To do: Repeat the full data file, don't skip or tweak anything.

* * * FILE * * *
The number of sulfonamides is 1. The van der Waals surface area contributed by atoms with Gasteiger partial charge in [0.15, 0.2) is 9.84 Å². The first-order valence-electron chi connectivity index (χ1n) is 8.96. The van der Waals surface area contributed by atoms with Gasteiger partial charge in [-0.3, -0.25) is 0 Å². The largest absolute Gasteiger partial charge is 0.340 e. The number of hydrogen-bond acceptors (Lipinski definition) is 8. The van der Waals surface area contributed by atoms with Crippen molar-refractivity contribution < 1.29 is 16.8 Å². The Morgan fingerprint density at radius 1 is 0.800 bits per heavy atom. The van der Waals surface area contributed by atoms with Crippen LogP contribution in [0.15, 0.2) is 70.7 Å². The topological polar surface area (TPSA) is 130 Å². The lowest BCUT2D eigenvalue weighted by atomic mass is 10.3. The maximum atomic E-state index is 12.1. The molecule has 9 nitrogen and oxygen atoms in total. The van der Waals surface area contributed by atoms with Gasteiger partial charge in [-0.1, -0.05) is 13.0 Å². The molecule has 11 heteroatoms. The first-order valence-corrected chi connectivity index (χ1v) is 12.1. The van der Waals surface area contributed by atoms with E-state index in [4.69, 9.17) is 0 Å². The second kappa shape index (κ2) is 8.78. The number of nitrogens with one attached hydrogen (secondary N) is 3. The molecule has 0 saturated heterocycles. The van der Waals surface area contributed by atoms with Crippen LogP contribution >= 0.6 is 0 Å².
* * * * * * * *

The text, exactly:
The number of sulfonamides is 1. The van der Waals surface area contributed by atoms with Gasteiger partial charge in [0.15, 0.2) is 9.84 Å². The first-order valence-electron chi connectivity index (χ1n) is 8.96. The van der Waals surface area contributed by atoms with Gasteiger partial charge in [-0.3, -0.25) is 0 Å². The largest absolute Gasteiger partial charge is 0.340 e. The number of hydrogen-bond acceptors (Lipinski definition) is 8. The van der Waals surface area contributed by atoms with Crippen molar-refractivity contribution < 1.29 is 16.8 Å². The Morgan fingerprint density at radius 1 is 0.800 bits per heavy atom. The van der Waals surface area contributed by atoms with Crippen LogP contribution in [0.15, 0.2) is 70.7 Å². The topological polar surface area (TPSA) is 130 Å². The lowest BCUT2D eigenvalue weighted by atomic mass is 10.3. The maximum atomic E-state index is 12.1. The molecule has 9 nitrogen and oxygen atoms in total. The van der Waals surface area contributed by atoms with Gasteiger partial charge in [-0.1, -0.05) is 13.0 Å². The molecule has 11 heteroatoms. The first-order valence-corrected chi connectivity index (χ1v) is 12.1. The van der Waals surface area contributed by atoms with E-state index in [4.69, 9.17) is 0 Å². The second kappa shape index (κ2) is 8.78. The number of nitrogens with one attached hydrogen (secondary N) is 3. The molecule has 0 saturated heterocycles. The van der Waals surface area contributed by atoms with Crippen LogP contribution >= 0.6 is 0 Å².